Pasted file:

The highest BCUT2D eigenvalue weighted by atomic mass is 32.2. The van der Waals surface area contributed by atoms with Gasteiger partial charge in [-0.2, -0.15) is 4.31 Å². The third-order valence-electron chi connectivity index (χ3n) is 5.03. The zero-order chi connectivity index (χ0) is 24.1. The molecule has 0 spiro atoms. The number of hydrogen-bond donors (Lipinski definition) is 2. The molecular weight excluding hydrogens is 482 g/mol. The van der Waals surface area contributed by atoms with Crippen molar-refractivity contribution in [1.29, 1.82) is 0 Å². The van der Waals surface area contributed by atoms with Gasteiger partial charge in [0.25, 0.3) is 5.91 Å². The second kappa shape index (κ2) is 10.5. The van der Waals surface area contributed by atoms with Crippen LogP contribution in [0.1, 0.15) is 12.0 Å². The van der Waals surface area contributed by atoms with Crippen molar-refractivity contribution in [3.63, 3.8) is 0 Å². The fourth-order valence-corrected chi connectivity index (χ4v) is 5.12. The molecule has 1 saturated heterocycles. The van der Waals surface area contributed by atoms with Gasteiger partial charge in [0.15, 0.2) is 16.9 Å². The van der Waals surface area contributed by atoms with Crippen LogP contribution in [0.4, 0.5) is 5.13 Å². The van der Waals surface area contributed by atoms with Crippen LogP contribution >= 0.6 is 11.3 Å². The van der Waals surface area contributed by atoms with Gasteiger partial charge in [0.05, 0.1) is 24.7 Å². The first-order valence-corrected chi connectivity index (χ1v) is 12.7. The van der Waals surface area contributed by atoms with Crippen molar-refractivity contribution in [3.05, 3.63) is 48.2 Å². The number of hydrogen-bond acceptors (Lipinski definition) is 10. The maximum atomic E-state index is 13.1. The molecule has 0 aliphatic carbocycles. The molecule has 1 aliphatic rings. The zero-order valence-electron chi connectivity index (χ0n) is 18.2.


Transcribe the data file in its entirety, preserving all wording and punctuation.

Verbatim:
The highest BCUT2D eigenvalue weighted by atomic mass is 32.2. The van der Waals surface area contributed by atoms with Gasteiger partial charge in [-0.2, -0.15) is 4.31 Å². The third-order valence-electron chi connectivity index (χ3n) is 5.03. The zero-order chi connectivity index (χ0) is 24.1. The molecule has 0 spiro atoms. The number of hydrogen-bond donors (Lipinski definition) is 2. The molecular weight excluding hydrogens is 482 g/mol. The van der Waals surface area contributed by atoms with Crippen molar-refractivity contribution in [1.29, 1.82) is 0 Å². The van der Waals surface area contributed by atoms with Gasteiger partial charge in [0.25, 0.3) is 5.91 Å². The second kappa shape index (κ2) is 10.5. The van der Waals surface area contributed by atoms with Crippen LogP contribution in [0.1, 0.15) is 12.0 Å². The van der Waals surface area contributed by atoms with Crippen molar-refractivity contribution in [3.63, 3.8) is 0 Å². The fourth-order valence-corrected chi connectivity index (χ4v) is 5.12. The molecule has 1 saturated heterocycles. The van der Waals surface area contributed by atoms with Gasteiger partial charge in [0.15, 0.2) is 16.9 Å². The van der Waals surface area contributed by atoms with Crippen LogP contribution in [0.4, 0.5) is 5.13 Å². The van der Waals surface area contributed by atoms with Crippen LogP contribution >= 0.6 is 11.3 Å². The van der Waals surface area contributed by atoms with Gasteiger partial charge in [0.05, 0.1) is 24.7 Å². The first-order valence-corrected chi connectivity index (χ1v) is 12.7. The van der Waals surface area contributed by atoms with Crippen molar-refractivity contribution in [3.05, 3.63) is 48.2 Å². The number of hydrogen-bond acceptors (Lipinski definition) is 10. The maximum atomic E-state index is 13.1. The molecule has 0 aliphatic carbocycles. The molecule has 1 aliphatic rings. The zero-order valence-electron chi connectivity index (χ0n) is 18.2.